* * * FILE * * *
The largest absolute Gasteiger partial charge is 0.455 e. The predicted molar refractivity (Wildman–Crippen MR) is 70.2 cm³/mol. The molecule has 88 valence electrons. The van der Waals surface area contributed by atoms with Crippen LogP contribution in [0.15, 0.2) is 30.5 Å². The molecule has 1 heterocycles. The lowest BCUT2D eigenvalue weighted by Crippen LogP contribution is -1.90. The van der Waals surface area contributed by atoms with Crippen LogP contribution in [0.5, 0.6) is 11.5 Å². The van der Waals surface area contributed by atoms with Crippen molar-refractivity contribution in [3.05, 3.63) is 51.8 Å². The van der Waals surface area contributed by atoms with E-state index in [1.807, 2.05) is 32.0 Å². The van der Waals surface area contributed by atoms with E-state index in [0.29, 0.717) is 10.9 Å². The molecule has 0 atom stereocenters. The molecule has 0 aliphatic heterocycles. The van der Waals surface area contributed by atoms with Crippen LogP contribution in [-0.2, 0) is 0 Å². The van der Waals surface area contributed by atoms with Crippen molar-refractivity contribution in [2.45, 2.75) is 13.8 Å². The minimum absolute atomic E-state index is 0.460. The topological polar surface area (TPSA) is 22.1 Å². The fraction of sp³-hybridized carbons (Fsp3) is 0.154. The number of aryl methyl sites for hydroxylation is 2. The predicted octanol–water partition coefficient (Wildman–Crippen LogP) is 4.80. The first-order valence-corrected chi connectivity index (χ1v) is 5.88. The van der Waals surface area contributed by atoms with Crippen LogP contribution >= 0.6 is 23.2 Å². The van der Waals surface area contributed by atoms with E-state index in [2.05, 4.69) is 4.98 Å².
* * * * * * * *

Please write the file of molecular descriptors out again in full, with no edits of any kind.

The largest absolute Gasteiger partial charge is 0.455 e. The predicted molar refractivity (Wildman–Crippen MR) is 70.2 cm³/mol. The molecule has 88 valence electrons. The van der Waals surface area contributed by atoms with Crippen LogP contribution in [0.15, 0.2) is 30.5 Å². The molecule has 1 heterocycles. The lowest BCUT2D eigenvalue weighted by Crippen LogP contribution is -1.90. The van der Waals surface area contributed by atoms with Crippen LogP contribution in [0.5, 0.6) is 11.5 Å². The van der Waals surface area contributed by atoms with Crippen molar-refractivity contribution in [3.05, 3.63) is 51.8 Å². The van der Waals surface area contributed by atoms with E-state index in [1.807, 2.05) is 32.0 Å². The van der Waals surface area contributed by atoms with E-state index in [0.29, 0.717) is 10.9 Å². The molecule has 0 atom stereocenters. The molecule has 0 aliphatic heterocycles. The van der Waals surface area contributed by atoms with Crippen LogP contribution in [-0.2, 0) is 0 Å². The van der Waals surface area contributed by atoms with Crippen molar-refractivity contribution in [2.45, 2.75) is 13.8 Å². The minimum absolute atomic E-state index is 0.460. The topological polar surface area (TPSA) is 22.1 Å². The fraction of sp³-hybridized carbons (Fsp3) is 0.154. The number of aryl methyl sites for hydroxylation is 2. The predicted octanol–water partition coefficient (Wildman–Crippen LogP) is 4.80. The first-order valence-corrected chi connectivity index (χ1v) is 5.88. The van der Waals surface area contributed by atoms with Crippen LogP contribution >= 0.6 is 23.2 Å². The van der Waals surface area contributed by atoms with E-state index in [2.05, 4.69) is 4.98 Å².